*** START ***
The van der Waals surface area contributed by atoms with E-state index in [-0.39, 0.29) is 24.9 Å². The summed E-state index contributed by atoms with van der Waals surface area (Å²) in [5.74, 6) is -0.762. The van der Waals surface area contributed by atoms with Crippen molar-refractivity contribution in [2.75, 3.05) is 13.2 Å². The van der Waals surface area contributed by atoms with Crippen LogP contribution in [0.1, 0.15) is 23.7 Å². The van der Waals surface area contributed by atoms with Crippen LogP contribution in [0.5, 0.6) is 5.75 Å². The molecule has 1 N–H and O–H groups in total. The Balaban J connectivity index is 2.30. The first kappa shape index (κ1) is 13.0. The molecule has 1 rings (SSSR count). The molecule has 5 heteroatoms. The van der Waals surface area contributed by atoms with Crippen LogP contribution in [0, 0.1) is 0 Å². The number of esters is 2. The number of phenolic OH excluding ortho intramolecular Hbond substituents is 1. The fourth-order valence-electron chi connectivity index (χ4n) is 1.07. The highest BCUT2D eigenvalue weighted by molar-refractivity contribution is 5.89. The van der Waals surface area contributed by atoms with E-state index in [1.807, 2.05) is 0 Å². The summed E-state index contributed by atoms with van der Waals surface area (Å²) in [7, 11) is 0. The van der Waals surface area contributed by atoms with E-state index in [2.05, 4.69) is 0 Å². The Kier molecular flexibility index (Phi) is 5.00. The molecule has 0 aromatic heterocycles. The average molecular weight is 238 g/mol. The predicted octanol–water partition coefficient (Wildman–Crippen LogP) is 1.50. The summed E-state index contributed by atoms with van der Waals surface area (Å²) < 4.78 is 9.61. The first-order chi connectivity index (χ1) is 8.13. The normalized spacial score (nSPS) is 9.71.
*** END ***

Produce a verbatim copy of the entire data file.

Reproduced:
The van der Waals surface area contributed by atoms with E-state index in [-0.39, 0.29) is 24.9 Å². The summed E-state index contributed by atoms with van der Waals surface area (Å²) in [5.74, 6) is -0.762. The van der Waals surface area contributed by atoms with Crippen molar-refractivity contribution in [2.75, 3.05) is 13.2 Å². The van der Waals surface area contributed by atoms with Crippen LogP contribution in [0.1, 0.15) is 23.7 Å². The van der Waals surface area contributed by atoms with Crippen LogP contribution in [0.5, 0.6) is 5.75 Å². The molecule has 1 N–H and O–H groups in total. The Balaban J connectivity index is 2.30. The first kappa shape index (κ1) is 13.0. The molecule has 1 rings (SSSR count). The molecule has 5 heteroatoms. The van der Waals surface area contributed by atoms with Crippen LogP contribution in [0, 0.1) is 0 Å². The number of esters is 2. The number of phenolic OH excluding ortho intramolecular Hbond substituents is 1. The fourth-order valence-electron chi connectivity index (χ4n) is 1.07. The highest BCUT2D eigenvalue weighted by molar-refractivity contribution is 5.89. The van der Waals surface area contributed by atoms with E-state index in [1.807, 2.05) is 0 Å². The summed E-state index contributed by atoms with van der Waals surface area (Å²) in [7, 11) is 0. The van der Waals surface area contributed by atoms with E-state index in [2.05, 4.69) is 0 Å². The Kier molecular flexibility index (Phi) is 5.00. The molecule has 0 aromatic heterocycles. The average molecular weight is 238 g/mol. The predicted octanol–water partition coefficient (Wildman–Crippen LogP) is 1.50. The summed E-state index contributed by atoms with van der Waals surface area (Å²) < 4.78 is 9.61. The first-order chi connectivity index (χ1) is 8.13. The normalized spacial score (nSPS) is 9.71.